“Bernard, if you come back, I’ll cancel everything!” reads the headline, linking him with the flashy and unpopular former President Nicolas Sarkozy — who allegedly sent an SMS to his second wife Cecilia following their separation in 2008 with the same words. Arnault, a friend of Sarkozy’s, was witness at his marriage with Cecilia. The “Get lost, rich jerk” headline is a play on a much-criticized comment by Sarkozy when as president he told a visitor at the annual agricultural fair who refused to shake his hand, “Get lost, poor jerk.” The criticism had not gone unnoticed by Arnault’s many admirers in and around France. “What I deplore is that nobody seems capable of first paying tribute to Bernard Arnault and what he did for our country, which is extraordinary,” said Laurence Parisot, president of the employers’ union, the Movement of French Enterprises, Tuesday. “He is an exceptional business manager.” For some, weary of what they perceive as a tit-for-tat dispute, it’s the government that has to do the answering. “Now the government must take responsibility for its policy,” said Paris resident Patrice Debono. “And if that leads to people leaving the country it now has to come to terms with it. We’ll see where that will take us.”

■ Contract Bridge — By Steve Becker

Sneak attack

Solve it


Sudoku Puzzle Complete the grid so every row, column and 3 x 3 box contains every digit from 1 to 9 inclusively. WEDNESDAY’S SOLUTION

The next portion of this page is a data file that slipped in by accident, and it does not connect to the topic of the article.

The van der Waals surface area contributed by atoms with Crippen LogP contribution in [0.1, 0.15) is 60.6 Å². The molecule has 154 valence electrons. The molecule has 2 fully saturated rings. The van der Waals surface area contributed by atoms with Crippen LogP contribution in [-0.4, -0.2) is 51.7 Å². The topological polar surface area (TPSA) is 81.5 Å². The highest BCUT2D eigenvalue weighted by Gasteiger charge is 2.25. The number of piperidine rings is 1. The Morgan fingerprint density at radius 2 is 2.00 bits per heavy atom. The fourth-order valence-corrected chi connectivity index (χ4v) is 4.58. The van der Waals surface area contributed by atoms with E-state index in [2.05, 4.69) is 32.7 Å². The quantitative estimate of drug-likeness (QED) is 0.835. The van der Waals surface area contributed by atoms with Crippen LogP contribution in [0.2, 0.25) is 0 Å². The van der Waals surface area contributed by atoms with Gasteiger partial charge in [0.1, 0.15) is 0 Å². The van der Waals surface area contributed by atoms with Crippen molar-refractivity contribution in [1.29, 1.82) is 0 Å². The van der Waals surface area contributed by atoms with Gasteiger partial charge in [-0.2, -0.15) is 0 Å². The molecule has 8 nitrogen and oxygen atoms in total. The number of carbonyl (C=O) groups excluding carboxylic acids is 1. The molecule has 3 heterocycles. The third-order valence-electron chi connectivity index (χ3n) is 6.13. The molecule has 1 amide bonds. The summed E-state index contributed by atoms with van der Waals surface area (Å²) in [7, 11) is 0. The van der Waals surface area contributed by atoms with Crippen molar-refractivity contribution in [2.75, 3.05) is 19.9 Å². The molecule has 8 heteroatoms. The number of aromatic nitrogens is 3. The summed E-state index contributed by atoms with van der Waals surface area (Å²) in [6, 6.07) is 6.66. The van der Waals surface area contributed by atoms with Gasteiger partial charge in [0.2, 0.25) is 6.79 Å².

grouped outside of France. “I thought the front page of Liberation was shocking. One mustn’t insult people,” said Paris resident Audrey Palierne on Tuesday. Arnault, certainly, was not amused. Via LVMH Monday night, he announced he’s suing the paper for “public insult” — over the offending headline’s “vulgarity and brutality.” But Rothschild, who owns a majority stake in Liberation, later said on French television that he was “unshocked” by the headline, accompanied by a full-page image of a smug-looking Arnault ready to jet off with a packed suitcase. It was, he said, in keeping with the “provocative style” of the newspaper — a leftist periodical co-founded in 1973 by philosopher and political activist Jean-Paul Sartre. But then the gloves came off. In an obvious jibe at the fashion magnate — whose patriotism was publicly questioned by French President Francois Hollande over the weekend — Rothschild said he would pay taxes in France “wholeheartedly.” “It seems to me that when the richest people are asked to make an ... effort of national solidarity, you agree to it,” he added. “I’m naturally concerned.” The media mogul’s concern translated itself into yet another stinging headline Tuesday “addressed to the LVMH boss.”

Assume you’re East and declarer gets to four spades on the sequence shown. Your partner leads the diamond three, and you cash the K-A of diamonds before playing another diamond, ruffed by declarer with the